A new multilayered nanocoating could make future clothes more than just stain-resistant — they’ll be stain-offensive, actively sloughing off dirt and gunk to protect the fabric underneath. Instead of merely repelling water or grease, clothing will push them away.
Tong Lin and colleagues at the Australian Future Fibres Research and Innovation Centre at Deakin University wanted to use layer-by-layer (LbL) deposition to form a stable coating of silica nanoparticles. The method alternates positively and negatively charged layers of a material. Previous research has used LbL for sensors and other devices, but the deposition process can be unstable, breaking down in acidic or alkaline environments. To stabilize their compound, Lin and colleagues blasted it with ultraviolet radiation. This anchors the nanoparticles onto the cotton fabric. The method can work with almost any organic substrate, they say. So that means things like wool, coconut or hemp clothing could be waterproofed, too.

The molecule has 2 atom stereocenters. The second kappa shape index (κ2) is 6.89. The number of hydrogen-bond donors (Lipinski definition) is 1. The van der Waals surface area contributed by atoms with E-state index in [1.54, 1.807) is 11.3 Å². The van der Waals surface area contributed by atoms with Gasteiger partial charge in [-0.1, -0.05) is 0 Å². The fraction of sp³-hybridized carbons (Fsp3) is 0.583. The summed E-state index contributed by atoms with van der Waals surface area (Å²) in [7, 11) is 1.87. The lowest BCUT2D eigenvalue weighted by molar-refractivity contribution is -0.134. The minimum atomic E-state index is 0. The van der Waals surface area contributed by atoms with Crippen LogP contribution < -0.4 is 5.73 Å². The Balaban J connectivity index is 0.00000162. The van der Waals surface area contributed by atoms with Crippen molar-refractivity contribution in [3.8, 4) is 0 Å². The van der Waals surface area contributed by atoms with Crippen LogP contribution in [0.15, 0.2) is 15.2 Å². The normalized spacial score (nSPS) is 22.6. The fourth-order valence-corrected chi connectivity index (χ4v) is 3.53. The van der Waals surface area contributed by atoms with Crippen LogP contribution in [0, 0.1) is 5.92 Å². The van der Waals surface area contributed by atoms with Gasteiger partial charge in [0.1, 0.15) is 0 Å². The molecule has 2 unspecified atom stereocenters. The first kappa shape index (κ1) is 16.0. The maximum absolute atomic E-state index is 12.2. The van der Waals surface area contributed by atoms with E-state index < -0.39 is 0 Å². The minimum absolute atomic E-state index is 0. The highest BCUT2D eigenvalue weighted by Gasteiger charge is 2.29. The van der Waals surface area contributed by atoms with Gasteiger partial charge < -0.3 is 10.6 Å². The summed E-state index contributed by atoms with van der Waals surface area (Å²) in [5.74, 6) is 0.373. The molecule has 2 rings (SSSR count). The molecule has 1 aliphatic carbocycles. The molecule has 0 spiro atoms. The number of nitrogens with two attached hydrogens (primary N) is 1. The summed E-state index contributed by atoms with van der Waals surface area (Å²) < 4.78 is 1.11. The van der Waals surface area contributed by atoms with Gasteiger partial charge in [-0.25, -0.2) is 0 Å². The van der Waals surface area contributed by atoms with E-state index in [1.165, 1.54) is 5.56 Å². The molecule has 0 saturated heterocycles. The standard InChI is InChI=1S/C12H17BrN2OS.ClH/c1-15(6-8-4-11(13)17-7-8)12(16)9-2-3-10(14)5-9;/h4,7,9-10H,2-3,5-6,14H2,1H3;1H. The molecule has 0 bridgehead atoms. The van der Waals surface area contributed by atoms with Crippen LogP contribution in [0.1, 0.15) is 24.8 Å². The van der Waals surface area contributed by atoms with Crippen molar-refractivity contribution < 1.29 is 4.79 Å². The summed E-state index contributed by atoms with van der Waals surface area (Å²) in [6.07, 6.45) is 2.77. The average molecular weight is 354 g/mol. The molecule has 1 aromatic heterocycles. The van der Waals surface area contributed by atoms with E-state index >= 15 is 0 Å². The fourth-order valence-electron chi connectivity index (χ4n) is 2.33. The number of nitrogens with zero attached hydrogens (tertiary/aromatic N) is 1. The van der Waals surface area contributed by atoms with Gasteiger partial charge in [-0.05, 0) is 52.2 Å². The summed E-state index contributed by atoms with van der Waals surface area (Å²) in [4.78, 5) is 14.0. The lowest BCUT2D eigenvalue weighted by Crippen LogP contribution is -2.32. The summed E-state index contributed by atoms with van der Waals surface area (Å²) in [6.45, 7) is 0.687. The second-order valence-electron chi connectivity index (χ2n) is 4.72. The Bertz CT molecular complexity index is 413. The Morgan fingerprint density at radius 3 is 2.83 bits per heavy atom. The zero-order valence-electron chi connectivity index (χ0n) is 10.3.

The result is a superhydrophobic coating that successfully withstood assault from acids, bases, soaps and solvents and lasted through 50 washing machine cycles. It’s more water-repellent than car wax or Teflon, according to the American Chemical Society. This is partly because of the angle of attack on the deposited fabric.
To measure this, the researchers used a scanning electron microscope and a camera at 30 fps to record the action of water droplets. Depending on the number of layers, the contact angles (angle at which droplets reach the surface) reached 152 to 158 degrees, the researchers say. By contrast, Teflon’s contact angle is 95 degrees.
The new material is described in the ACS journal Langmuir.